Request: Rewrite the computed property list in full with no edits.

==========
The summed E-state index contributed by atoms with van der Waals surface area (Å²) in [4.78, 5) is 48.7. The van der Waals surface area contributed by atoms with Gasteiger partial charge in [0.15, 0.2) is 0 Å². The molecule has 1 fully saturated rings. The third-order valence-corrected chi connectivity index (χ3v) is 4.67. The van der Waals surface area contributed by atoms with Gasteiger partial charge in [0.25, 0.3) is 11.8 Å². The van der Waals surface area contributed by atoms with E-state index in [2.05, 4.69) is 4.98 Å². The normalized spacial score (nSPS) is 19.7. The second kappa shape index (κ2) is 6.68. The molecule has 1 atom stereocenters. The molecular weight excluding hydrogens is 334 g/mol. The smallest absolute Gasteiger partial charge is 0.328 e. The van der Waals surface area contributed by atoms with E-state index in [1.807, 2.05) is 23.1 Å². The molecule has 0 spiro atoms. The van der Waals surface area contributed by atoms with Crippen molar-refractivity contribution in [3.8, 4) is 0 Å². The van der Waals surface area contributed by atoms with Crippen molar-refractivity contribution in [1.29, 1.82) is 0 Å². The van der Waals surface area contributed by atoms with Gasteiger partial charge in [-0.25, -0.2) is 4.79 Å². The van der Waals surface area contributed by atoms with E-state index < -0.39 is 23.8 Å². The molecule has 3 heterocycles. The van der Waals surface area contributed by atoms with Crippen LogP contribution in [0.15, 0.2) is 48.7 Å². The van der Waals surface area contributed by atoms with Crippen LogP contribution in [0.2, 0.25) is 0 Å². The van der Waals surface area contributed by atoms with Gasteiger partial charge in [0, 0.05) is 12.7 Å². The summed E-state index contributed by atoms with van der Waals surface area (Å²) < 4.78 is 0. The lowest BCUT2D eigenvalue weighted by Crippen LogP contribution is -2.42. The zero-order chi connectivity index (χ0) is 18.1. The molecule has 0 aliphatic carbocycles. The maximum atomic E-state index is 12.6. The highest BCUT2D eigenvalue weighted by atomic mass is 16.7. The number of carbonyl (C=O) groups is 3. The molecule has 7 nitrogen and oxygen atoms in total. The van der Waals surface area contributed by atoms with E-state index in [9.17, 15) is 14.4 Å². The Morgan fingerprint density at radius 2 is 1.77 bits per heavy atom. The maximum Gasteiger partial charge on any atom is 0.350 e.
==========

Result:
The summed E-state index contributed by atoms with van der Waals surface area (Å²) in [4.78, 5) is 48.7. The van der Waals surface area contributed by atoms with Gasteiger partial charge in [0.15, 0.2) is 0 Å². The molecule has 1 fully saturated rings. The third-order valence-corrected chi connectivity index (χ3v) is 4.67. The van der Waals surface area contributed by atoms with Gasteiger partial charge in [0.25, 0.3) is 11.8 Å². The van der Waals surface area contributed by atoms with E-state index in [2.05, 4.69) is 4.98 Å². The normalized spacial score (nSPS) is 19.7. The second kappa shape index (κ2) is 6.68. The molecule has 1 atom stereocenters. The molecular weight excluding hydrogens is 334 g/mol. The smallest absolute Gasteiger partial charge is 0.328 e. The van der Waals surface area contributed by atoms with E-state index in [1.807, 2.05) is 23.1 Å². The molecule has 0 spiro atoms. The van der Waals surface area contributed by atoms with Crippen molar-refractivity contribution in [3.8, 4) is 0 Å². The van der Waals surface area contributed by atoms with Crippen molar-refractivity contribution in [1.29, 1.82) is 0 Å². The van der Waals surface area contributed by atoms with Gasteiger partial charge in [-0.25, -0.2) is 4.79 Å². The van der Waals surface area contributed by atoms with E-state index < -0.39 is 23.8 Å². The molecule has 3 heterocycles. The van der Waals surface area contributed by atoms with Crippen LogP contribution in [0.15, 0.2) is 48.7 Å². The van der Waals surface area contributed by atoms with Crippen LogP contribution in [0.2, 0.25) is 0 Å². The van der Waals surface area contributed by atoms with Gasteiger partial charge in [0, 0.05) is 12.7 Å². The summed E-state index contributed by atoms with van der Waals surface area (Å²) < 4.78 is 0. The lowest BCUT2D eigenvalue weighted by Crippen LogP contribution is -2.42. The zero-order chi connectivity index (χ0) is 18.1. The molecule has 0 aliphatic carbocycles. The maximum atomic E-state index is 12.6. The highest BCUT2D eigenvalue weighted by atomic mass is 16.7. The number of carbonyl (C=O) groups is 3. The molecule has 7 nitrogen and oxygen atoms in total. The van der Waals surface area contributed by atoms with E-state index in [9.17, 15) is 14.4 Å². The Morgan fingerprint density at radius 2 is 1.77 bits per heavy atom. The maximum Gasteiger partial charge on any atom is 0.350 e.